Lynne Updegraff, general manager for Team Iowa Ice and regional commissioner of the Iowa Volleyball Region, is responsible for putting the team’s budget together for the board to approve and help arrange the athletes travel, making sure the coaches have what they need and everyone is registered.
“The goal for the whole Premier Volleyball League and for Iowa is to get our girls who have gone through High Performance and some of our better programs, a chance to play here in the U.S. and not have to travel abroad, so they can keep their jobs and families,” said Updegraff. “I think the girls really appreciate it and of course the goal is to always win.”
This year, Iowa Ice held a few more events in its region, allowing the girls the opportunity of playing with each other more before coming to this competition, which has clearly made a difference, as shown in their timing of their setter and hitters.
“I think the big difference between last year and this year, was last year we played four days and didn’t get a lot of practice time together,” said Iowa Ice captain Breann Payton. “We were a little more used to each other this year, especially our setter-hitter connection, which helped a lot. It didn’t take us long to get used to one another and that was a big part of it.”
Playing Florida Wave earlier in the pool play on the first day of competition, Iowa Ice was more prepared going into the final match.
“It’s a great feeling to come back and win, because last year we had some unsettling feelings after finishing second in the final,” said Payton. “We felt like we didn’t play our best match. The team we played last year was great and so was Florida Wave, but we were ready for them.”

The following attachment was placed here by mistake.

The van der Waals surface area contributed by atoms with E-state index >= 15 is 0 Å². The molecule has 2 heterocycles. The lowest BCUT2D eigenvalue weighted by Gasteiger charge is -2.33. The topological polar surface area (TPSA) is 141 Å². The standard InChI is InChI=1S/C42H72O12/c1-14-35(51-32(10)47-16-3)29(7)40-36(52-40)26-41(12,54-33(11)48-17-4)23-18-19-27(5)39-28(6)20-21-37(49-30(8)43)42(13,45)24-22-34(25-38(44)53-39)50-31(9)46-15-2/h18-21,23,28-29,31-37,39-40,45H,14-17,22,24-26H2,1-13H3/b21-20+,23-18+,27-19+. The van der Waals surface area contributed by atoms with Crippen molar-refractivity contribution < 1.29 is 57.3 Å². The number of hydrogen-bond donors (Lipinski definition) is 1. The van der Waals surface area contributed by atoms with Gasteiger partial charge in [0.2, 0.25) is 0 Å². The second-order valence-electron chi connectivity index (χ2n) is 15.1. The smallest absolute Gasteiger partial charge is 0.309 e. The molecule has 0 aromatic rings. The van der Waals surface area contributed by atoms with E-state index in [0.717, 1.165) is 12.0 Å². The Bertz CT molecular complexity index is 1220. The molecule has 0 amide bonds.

Iowa Ice loves having the PVL league at its disposal. Going overseas is a great experience to play professionally, but the opportunity to play professionally in the U.S. is an opportunity these athletes have been waiting for.
“If the PVL can keep going and continue to grow, that will be great,” said Payton. “Volleyball is huge and it’s getting even bigger. It’s so exciting to see the support we are getting and the level of competition from all the athletes is just as exciting.”
As many regions act as constant supporters of their teams, this enables each team to compete.
“I see this league being huge,” said Iowa Ice player Megan Schipper. “I mean everywhere in Europe volleyball is huge and we already have such a good Olympic team, I think the PVL will continue to develop and grow, because volleyball is so popular in the U.S.”
Both Payton and Schipper had a recent stint playing overseas, but neither enjoyed the style of play and returned home to the U.S.
The PVL hopes for the success of the league and the discussions among the athletes to help grow the league from the inside.
Next year’s competition will be held in Phoenix, traveling to a different host city each year.
Look forward to watching the growth and development of the PVL, which hopes to further the interest of fans and athletes everywhere.